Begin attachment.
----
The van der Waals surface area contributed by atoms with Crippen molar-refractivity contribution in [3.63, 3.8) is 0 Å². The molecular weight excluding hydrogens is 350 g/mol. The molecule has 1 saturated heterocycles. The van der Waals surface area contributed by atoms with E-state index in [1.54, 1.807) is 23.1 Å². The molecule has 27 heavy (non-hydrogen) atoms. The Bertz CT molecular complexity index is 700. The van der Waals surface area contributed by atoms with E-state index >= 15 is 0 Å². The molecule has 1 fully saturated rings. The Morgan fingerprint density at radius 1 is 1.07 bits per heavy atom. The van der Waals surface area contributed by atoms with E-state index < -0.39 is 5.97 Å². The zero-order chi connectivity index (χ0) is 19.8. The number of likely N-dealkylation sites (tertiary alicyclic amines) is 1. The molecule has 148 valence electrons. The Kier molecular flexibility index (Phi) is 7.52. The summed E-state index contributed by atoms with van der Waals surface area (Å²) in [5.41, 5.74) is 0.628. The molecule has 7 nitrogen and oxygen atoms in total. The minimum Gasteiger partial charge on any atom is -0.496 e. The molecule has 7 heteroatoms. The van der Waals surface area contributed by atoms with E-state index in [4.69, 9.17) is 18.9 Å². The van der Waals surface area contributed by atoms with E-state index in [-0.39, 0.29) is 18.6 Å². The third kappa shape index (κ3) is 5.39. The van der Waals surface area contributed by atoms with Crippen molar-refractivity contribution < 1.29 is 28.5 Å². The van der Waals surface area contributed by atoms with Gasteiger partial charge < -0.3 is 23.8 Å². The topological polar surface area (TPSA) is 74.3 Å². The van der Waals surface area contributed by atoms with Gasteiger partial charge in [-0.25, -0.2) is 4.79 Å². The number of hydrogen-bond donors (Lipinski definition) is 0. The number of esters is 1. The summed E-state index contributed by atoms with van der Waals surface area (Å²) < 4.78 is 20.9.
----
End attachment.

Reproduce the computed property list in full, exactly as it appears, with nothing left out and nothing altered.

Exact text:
The van der Waals surface area contributed by atoms with Crippen molar-refractivity contribution in [3.63, 3.8) is 0 Å². The molecular weight excluding hydrogens is 350 g/mol. The molecule has 1 saturated heterocycles. The van der Waals surface area contributed by atoms with E-state index in [1.54, 1.807) is 23.1 Å². The molecule has 27 heavy (non-hydrogen) atoms. The Bertz CT molecular complexity index is 700. The van der Waals surface area contributed by atoms with E-state index >= 15 is 0 Å². The molecule has 1 fully saturated rings. The Morgan fingerprint density at radius 1 is 1.07 bits per heavy atom. The van der Waals surface area contributed by atoms with E-state index < -0.39 is 5.97 Å². The zero-order chi connectivity index (χ0) is 19.8. The number of likely N-dealkylation sites (tertiary alicyclic amines) is 1. The molecule has 148 valence electrons. The Kier molecular flexibility index (Phi) is 7.52. The summed E-state index contributed by atoms with van der Waals surface area (Å²) in [5.41, 5.74) is 0.628. The molecule has 7 nitrogen and oxygen atoms in total. The minimum Gasteiger partial charge on any atom is -0.496 e. The molecule has 7 heteroatoms. The van der Waals surface area contributed by atoms with E-state index in [4.69, 9.17) is 18.9 Å². The van der Waals surface area contributed by atoms with E-state index in [-0.39, 0.29) is 18.6 Å². The third kappa shape index (κ3) is 5.39. The van der Waals surface area contributed by atoms with Crippen molar-refractivity contribution < 1.29 is 28.5 Å². The van der Waals surface area contributed by atoms with Gasteiger partial charge < -0.3 is 23.8 Å². The topological polar surface area (TPSA) is 74.3 Å². The van der Waals surface area contributed by atoms with Gasteiger partial charge in [-0.25, -0.2) is 4.79 Å². The number of hydrogen-bond donors (Lipinski definition) is 0. The number of esters is 1. The summed E-state index contributed by atoms with van der Waals surface area (Å²) < 4.78 is 20.9.